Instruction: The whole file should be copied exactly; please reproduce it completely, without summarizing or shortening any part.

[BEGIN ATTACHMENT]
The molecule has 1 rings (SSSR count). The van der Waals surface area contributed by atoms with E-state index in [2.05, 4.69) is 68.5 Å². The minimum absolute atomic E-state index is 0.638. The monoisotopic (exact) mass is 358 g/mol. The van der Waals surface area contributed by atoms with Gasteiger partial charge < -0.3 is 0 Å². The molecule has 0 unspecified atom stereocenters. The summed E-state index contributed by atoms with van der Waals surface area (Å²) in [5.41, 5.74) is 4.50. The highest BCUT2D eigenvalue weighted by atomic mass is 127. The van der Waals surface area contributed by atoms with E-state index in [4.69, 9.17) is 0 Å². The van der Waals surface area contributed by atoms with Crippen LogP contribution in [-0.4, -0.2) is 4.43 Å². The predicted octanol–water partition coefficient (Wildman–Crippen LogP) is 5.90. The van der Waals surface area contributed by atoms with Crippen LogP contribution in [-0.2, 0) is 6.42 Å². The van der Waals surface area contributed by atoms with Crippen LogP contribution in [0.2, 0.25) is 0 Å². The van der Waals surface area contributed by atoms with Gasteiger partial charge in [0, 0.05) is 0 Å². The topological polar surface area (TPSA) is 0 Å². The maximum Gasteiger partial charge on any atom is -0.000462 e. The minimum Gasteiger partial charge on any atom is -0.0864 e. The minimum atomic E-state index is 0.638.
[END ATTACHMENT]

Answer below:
The molecule has 1 rings (SSSR count). The van der Waals surface area contributed by atoms with E-state index in [2.05, 4.69) is 68.5 Å². The minimum absolute atomic E-state index is 0.638. The monoisotopic (exact) mass is 358 g/mol. The van der Waals surface area contributed by atoms with Gasteiger partial charge < -0.3 is 0 Å². The molecule has 0 unspecified atom stereocenters. The summed E-state index contributed by atoms with van der Waals surface area (Å²) in [5.41, 5.74) is 4.50. The highest BCUT2D eigenvalue weighted by atomic mass is 127. The van der Waals surface area contributed by atoms with E-state index in [4.69, 9.17) is 0 Å². The van der Waals surface area contributed by atoms with Crippen LogP contribution in [-0.4, -0.2) is 4.43 Å². The predicted octanol–water partition coefficient (Wildman–Crippen LogP) is 5.90. The van der Waals surface area contributed by atoms with Crippen LogP contribution in [-0.2, 0) is 6.42 Å². The van der Waals surface area contributed by atoms with Crippen LogP contribution in [0.2, 0.25) is 0 Å². The van der Waals surface area contributed by atoms with Gasteiger partial charge in [0, 0.05) is 0 Å². The topological polar surface area (TPSA) is 0 Å². The maximum Gasteiger partial charge on any atom is -0.000462 e. The minimum Gasteiger partial charge on any atom is -0.0864 e. The minimum atomic E-state index is 0.638.